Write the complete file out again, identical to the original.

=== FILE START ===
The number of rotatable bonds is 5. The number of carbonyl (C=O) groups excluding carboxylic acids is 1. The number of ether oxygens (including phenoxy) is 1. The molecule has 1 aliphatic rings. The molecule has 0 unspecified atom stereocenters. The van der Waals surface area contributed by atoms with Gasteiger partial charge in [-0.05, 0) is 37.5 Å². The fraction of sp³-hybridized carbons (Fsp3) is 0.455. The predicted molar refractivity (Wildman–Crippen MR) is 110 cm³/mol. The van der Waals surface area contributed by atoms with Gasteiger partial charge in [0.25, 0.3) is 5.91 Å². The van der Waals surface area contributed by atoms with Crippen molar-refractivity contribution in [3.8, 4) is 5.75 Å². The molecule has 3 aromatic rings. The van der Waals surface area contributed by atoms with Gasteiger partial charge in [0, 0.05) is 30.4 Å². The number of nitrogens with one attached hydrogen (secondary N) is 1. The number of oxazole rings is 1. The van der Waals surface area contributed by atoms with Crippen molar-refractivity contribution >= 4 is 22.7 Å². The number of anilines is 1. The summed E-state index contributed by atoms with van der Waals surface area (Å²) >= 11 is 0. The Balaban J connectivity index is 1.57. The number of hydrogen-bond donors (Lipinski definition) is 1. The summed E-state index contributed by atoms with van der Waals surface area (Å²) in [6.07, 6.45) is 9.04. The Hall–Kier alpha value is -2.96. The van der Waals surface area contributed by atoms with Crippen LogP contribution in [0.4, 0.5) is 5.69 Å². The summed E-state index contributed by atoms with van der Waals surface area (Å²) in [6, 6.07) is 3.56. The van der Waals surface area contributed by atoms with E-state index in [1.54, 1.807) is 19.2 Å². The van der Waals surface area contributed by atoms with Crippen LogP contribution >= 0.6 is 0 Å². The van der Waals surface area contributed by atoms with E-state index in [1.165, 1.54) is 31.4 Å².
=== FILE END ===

The number of rotatable bonds is 5. The number of carbonyl (C=O) groups excluding carboxylic acids is 1. The number of ether oxygens (including phenoxy) is 1. The molecule has 1 aliphatic rings. The molecule has 0 unspecified atom stereocenters. The van der Waals surface area contributed by atoms with Gasteiger partial charge in [-0.05, 0) is 37.5 Å². The fraction of sp³-hybridized carbons (Fsp3) is 0.455. The predicted molar refractivity (Wildman–Crippen MR) is 110 cm³/mol. The van der Waals surface area contributed by atoms with Gasteiger partial charge in [0.25, 0.3) is 5.91 Å². The van der Waals surface area contributed by atoms with Crippen molar-refractivity contribution in [3.8, 4) is 5.75 Å². The molecule has 3 aromatic rings. The van der Waals surface area contributed by atoms with Gasteiger partial charge in [0, 0.05) is 30.4 Å². The number of nitrogens with one attached hydrogen (secondary N) is 1. The number of oxazole rings is 1. The van der Waals surface area contributed by atoms with Crippen molar-refractivity contribution >= 4 is 22.7 Å². The number of anilines is 1. The summed E-state index contributed by atoms with van der Waals surface area (Å²) >= 11 is 0. The Balaban J connectivity index is 1.57. The number of hydrogen-bond donors (Lipinski definition) is 1. The summed E-state index contributed by atoms with van der Waals surface area (Å²) in [6.07, 6.45) is 9.04. The Hall–Kier alpha value is -2.96. The van der Waals surface area contributed by atoms with Crippen LogP contribution in [0.4, 0.5) is 5.69 Å². The summed E-state index contributed by atoms with van der Waals surface area (Å²) in [6, 6.07) is 3.56. The van der Waals surface area contributed by atoms with E-state index in [1.54, 1.807) is 19.2 Å². The van der Waals surface area contributed by atoms with Crippen LogP contribution >= 0.6 is 0 Å². The van der Waals surface area contributed by atoms with E-state index in [1.165, 1.54) is 31.4 Å².